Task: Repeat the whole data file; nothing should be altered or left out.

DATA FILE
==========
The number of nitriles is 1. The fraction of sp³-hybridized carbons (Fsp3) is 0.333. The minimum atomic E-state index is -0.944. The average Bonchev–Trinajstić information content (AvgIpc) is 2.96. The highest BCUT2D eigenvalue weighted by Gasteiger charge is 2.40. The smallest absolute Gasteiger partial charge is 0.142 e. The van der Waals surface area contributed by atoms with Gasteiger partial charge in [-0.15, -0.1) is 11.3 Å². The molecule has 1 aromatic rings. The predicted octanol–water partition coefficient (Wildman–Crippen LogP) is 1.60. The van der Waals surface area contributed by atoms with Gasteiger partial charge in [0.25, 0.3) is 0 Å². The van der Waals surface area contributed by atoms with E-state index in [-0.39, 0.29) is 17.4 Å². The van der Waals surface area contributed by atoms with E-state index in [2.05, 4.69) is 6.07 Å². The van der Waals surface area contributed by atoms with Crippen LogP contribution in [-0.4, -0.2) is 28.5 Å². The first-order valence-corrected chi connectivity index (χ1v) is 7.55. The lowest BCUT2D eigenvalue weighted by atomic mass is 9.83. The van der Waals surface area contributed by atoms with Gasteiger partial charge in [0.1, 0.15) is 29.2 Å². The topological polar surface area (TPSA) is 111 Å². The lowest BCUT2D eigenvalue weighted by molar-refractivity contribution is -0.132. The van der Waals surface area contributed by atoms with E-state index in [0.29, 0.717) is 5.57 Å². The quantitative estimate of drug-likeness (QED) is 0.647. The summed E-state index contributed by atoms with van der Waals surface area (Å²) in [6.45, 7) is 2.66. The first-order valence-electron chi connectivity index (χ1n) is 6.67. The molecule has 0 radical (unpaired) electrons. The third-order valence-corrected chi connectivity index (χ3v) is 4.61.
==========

The number of nitriles is 1. The fraction of sp³-hybridized carbons (Fsp3) is 0.333. The minimum atomic E-state index is -0.944. The average Bonchev–Trinajstić information content (AvgIpc) is 2.96. The highest BCUT2D eigenvalue weighted by Gasteiger charge is 2.40. The smallest absolute Gasteiger partial charge is 0.142 e. The van der Waals surface area contributed by atoms with Gasteiger partial charge in [-0.15, -0.1) is 11.3 Å². The molecule has 1 aromatic rings. The predicted octanol–water partition coefficient (Wildman–Crippen LogP) is 1.60. The van der Waals surface area contributed by atoms with Gasteiger partial charge in [0.25, 0.3) is 0 Å². The van der Waals surface area contributed by atoms with E-state index in [-0.39, 0.29) is 17.4 Å². The van der Waals surface area contributed by atoms with E-state index in [2.05, 4.69) is 6.07 Å². The van der Waals surface area contributed by atoms with Crippen LogP contribution in [-0.4, -0.2) is 28.5 Å². The first-order valence-corrected chi connectivity index (χ1v) is 7.55. The lowest BCUT2D eigenvalue weighted by atomic mass is 9.83. The van der Waals surface area contributed by atoms with Gasteiger partial charge in [0.1, 0.15) is 29.2 Å². The topological polar surface area (TPSA) is 111 Å². The lowest BCUT2D eigenvalue weighted by molar-refractivity contribution is -0.132. The van der Waals surface area contributed by atoms with E-state index in [0.29, 0.717) is 5.57 Å². The quantitative estimate of drug-likeness (QED) is 0.647. The summed E-state index contributed by atoms with van der Waals surface area (Å²) in [6.45, 7) is 2.66. The first-order valence-electron chi connectivity index (χ1n) is 6.67. The molecule has 0 radical (unpaired) electrons. The third-order valence-corrected chi connectivity index (χ3v) is 4.61.